International Accounting Standards Board states that “a lease is an agreement whereby the lessor conveys to the lessee in return for a payment or series of payments the right to use an asset for an agreed period of time”.
Classification of Leases
The lease is classified as a finance one and an operating one.
Firstly, the classification is based on the extent to which risks and rewards incidental to ownership of a leased asset lie with the lessor or the lessee. A lease that transfers substantially all the risks and rewards incidental to ownership is classified as a finance lease. Oppositely, it is an operating lease.
Secondly, IAS17, para. 10, states that “whether a lease is a finance lease or an operating lease depends on the substance of the transaction rather than the form of the contract”. Thus, a lease is categorized as a finance lease if the asset's ownership is transferred to the lessee when the lease period ends and if the lease includes any bargain purchase option. Besides, it needs to be aware of the major part of the asset's estimated useful life and if the minimum lease payments' present value is substantially equal to or over the asset's fair value. Any lease not under the above situations is classified as an operating lease.
Accounting Treatment and Disclosure
Regardless of whether the lease is a finance lease or an operating lease, both the lessor and the lessee should capitalize the asset by adding up the asset's cost plus any direct costs incurred in establishing the lease and depreciation charge should be computed by depreciating over the asset's estimated useful life or the lease period. Moreover, under a finance lease, the lessee should record the lease obligation as a liability in the balance sheet, and charges for the lease, if any, should be recognized during the accounting period over the corresponding lease term.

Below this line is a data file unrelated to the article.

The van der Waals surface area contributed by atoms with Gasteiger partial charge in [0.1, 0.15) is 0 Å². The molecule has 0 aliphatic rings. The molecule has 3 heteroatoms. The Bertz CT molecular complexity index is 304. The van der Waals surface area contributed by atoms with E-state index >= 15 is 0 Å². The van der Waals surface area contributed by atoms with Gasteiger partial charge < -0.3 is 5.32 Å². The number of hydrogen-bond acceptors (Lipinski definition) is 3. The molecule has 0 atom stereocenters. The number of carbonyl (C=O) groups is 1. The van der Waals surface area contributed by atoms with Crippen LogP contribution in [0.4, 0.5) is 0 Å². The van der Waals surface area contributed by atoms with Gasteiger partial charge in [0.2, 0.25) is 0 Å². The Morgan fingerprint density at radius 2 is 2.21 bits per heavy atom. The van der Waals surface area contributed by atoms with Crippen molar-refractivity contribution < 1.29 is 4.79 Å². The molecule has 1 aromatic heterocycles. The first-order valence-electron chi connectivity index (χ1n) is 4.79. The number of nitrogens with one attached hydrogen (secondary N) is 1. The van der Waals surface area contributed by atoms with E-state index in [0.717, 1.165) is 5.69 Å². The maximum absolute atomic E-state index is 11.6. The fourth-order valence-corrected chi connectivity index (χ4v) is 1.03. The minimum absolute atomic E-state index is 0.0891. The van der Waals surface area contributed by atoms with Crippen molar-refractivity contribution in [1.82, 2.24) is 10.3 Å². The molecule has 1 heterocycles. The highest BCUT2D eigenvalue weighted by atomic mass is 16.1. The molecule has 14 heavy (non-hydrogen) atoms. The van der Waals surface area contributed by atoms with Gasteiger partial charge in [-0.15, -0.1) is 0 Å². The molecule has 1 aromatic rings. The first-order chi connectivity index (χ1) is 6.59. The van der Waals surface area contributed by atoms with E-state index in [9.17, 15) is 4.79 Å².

On the other hand, under an operating lease, the lease payment or income should be recognized as an expense or revenue in the income statement on a straight-line basis and disclosed separately the total amount of future lease payments to be paid within one year, in the second to fifth years and over five years.
In my opinion, there is no doubt that leasing is a very popular form of agreement because cash rental payments are spread over the lease period instead of paying a one-off lump-sum amount so that a firm is in a better cash flow position to prepare its forecast.